what exactly means "Installation Dependencies"?

dagmar at speakeasy.net dagmar at speakeasy.net
Tue Oct 8 08:29:44 PDT 2002

On Tue, 8 Oct 2002, Hannes Birnbacher wrote:

> Antwort auf die E-Mail vom Mo 07 Okt 2002 11:20:48p :
> >> I'm a little confused by the way you phrased things,
> >> because if you're operating from _within_ the static build
> >> environment, then _one_ of those binaries should be the
> >> ones built by SuSe.  Possibly you need to be clearer.
> >
> > Drek.  s/_one_/_none_/;
> >
> Txs for the clarification (and I learnt a new word from the
> English language, which seems to be of German origin;-).
> You are correct, of course. If I want to know if I've compiled a
> program file like, for example, "find", I will cd into the
> $LFS/static/bin directory and type "./find --version". Either I
> see an id string like "find version 4.1 etc." or maybe the
> program file is not there or I made a mistake and did not link it
> statically, so I would not get the expected result.
> If I, contrary to that, would like to know if I have the same
> program file on my host distribution, I would type on the console
> "find --version", and bash will find the program file in the
> path, for example /bin, and not the one situated in
> /mnt/lfs/static/bin.
> The difference to search for the program files with "find" is,
> that by this I can be sure they are working properly.

This is something of a moot point, since _unless you're chrooted_ at the
time you test the files in your /mnt/lfs/static/bin directory, they could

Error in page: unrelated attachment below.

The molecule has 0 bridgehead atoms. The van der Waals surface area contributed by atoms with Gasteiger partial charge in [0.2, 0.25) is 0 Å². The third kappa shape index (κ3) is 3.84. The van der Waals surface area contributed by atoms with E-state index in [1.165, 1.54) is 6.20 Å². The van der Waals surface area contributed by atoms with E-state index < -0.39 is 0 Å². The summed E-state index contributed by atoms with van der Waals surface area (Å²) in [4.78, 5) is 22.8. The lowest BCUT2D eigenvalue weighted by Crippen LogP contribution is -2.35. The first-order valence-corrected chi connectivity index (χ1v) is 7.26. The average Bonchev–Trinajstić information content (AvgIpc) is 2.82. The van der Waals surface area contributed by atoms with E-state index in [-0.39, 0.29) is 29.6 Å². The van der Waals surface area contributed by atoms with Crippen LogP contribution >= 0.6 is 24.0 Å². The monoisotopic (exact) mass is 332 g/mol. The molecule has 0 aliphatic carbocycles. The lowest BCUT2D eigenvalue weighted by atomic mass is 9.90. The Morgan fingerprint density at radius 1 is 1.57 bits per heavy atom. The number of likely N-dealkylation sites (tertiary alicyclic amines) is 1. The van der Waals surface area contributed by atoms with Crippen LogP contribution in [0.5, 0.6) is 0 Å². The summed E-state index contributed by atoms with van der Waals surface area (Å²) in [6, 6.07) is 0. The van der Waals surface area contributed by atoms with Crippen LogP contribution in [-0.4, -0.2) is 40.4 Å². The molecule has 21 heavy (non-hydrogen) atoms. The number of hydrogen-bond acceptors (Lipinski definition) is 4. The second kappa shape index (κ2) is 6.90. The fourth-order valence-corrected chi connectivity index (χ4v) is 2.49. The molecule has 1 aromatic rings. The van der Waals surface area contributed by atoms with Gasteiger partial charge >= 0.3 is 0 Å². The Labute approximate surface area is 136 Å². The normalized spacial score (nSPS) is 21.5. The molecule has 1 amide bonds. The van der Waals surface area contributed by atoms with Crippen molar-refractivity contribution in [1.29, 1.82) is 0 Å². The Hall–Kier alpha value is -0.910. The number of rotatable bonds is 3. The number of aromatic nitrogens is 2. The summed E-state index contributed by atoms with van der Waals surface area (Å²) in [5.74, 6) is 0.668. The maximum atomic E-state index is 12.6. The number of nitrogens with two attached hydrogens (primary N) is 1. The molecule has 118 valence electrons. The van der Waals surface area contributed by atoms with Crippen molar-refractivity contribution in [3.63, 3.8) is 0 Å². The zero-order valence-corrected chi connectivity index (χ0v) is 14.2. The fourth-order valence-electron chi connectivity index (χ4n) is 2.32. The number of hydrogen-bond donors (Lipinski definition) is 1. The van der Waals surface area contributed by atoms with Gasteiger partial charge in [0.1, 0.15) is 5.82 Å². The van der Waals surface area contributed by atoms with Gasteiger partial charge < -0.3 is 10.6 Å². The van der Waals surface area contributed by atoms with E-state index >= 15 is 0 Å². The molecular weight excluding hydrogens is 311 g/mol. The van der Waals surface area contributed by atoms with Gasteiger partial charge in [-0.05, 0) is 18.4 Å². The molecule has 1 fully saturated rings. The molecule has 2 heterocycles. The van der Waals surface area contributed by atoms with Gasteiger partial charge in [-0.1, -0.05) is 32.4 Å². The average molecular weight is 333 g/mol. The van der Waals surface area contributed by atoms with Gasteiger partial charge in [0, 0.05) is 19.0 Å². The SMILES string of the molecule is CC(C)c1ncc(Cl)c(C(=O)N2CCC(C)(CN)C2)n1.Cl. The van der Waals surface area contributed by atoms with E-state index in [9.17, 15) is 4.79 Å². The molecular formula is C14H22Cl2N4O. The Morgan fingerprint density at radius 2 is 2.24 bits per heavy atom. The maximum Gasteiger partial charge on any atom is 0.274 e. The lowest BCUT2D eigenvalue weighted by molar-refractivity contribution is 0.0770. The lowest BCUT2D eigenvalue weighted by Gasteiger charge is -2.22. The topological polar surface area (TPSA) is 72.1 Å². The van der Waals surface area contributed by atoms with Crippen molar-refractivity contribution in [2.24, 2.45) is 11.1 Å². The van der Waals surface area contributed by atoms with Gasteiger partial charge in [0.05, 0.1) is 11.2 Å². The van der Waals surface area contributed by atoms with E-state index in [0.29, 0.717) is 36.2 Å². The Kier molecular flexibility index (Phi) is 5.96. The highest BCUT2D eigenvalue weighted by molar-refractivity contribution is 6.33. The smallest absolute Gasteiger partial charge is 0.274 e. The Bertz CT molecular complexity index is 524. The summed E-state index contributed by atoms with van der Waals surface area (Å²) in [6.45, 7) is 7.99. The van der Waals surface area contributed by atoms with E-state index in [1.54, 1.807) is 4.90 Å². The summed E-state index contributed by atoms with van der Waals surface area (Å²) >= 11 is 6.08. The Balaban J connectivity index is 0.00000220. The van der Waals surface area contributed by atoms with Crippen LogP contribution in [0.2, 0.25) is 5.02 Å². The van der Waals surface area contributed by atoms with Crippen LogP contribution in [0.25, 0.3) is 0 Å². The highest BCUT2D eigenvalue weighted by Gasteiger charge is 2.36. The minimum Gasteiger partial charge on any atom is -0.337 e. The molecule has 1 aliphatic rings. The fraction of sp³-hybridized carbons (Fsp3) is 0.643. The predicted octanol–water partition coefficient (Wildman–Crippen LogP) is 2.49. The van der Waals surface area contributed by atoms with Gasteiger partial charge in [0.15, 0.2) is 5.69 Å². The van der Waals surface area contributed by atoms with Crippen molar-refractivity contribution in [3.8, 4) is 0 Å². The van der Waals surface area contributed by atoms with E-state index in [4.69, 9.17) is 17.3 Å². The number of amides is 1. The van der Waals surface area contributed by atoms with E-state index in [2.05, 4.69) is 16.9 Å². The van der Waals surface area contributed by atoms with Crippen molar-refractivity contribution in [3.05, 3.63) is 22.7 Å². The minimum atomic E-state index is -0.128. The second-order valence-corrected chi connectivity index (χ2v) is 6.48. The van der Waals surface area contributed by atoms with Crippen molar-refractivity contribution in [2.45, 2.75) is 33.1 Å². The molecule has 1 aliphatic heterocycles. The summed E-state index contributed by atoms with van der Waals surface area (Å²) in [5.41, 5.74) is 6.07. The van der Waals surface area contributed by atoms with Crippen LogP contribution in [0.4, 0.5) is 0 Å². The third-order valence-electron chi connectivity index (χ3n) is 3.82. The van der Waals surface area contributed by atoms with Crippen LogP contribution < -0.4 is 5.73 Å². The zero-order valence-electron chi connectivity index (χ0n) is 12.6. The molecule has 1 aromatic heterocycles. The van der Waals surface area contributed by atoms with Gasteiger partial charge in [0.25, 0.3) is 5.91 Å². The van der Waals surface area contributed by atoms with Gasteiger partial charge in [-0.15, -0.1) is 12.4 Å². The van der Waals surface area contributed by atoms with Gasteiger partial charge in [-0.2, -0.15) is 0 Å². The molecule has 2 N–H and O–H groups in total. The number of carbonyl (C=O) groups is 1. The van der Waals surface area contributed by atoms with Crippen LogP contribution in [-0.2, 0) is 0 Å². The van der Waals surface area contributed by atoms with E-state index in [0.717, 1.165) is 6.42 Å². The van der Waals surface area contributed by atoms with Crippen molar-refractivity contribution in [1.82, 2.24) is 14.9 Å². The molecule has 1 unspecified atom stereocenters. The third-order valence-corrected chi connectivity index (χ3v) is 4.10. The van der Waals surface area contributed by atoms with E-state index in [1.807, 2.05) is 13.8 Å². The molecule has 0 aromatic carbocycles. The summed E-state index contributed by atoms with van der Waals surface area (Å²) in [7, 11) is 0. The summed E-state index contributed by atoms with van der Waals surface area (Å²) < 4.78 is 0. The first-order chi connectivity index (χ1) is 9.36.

be built improperly _and_ still work.  The entire point of the initial
static build environment is to make a clean getaway from the shared
libraries installed by the host distro.  Inside the chrooted environment,
your new binaries can't get at those shared libraries at all, which is
reasonably clean enough for this purpose.  The problem this is getting
around is that sometimes (read: annoyingly often, or for certain when
you're ni a hurry) shared library symbols and code will manage to make
their way from the old libraries and be replicated exactly in the _new_
libraries, which may or may not be compatible with new packages.  Meaning
if you attempt to do LFS without that static build environment, around 7
times out of 10 things are going to start mysteriously exploding soon
after building a new glibc version.

> Concerning the missing program files, I found out that gasp,
> mentioned in the lfs book as a binutil file, is not mentioned in
> the doc-files of binutils, and the "gasp" from my host
> distribution is Version 1.2, which makes it doubtful if it is
> part of modern binutils, now in the 2.13 range. I think the entry
> in the LFS book may be obsolete, but of course, there might be
> something I do not yet understand properly.
> Some of the files from Findutils which I thought were missing in
> the 20020215 version of the LFS book I found in libexec, so
> that's one of the cases where I did not search long enough.
> Probably I should have a look at the makefiles to see what they
> do.

It's very possible that SuSe has installed a version of gasp separate from
binutils for reasons of their own.  I was mistaken before when I referred
to it as `as`.  Still, I would not worry about it for more than a moment.
I've been using essentially the same build script for binutils (one of
those things I've always had to replace for one reason or another) for
about two years now, and after poking at several other machines I see that
they don't have gasp either.  Weird that binutils is building but not
installing it.  My guess is that it's use was deprecated some time ago.
(Which seems logical, since there's an awfully large number of "tiny
moving parts" to the compiler toolchain)

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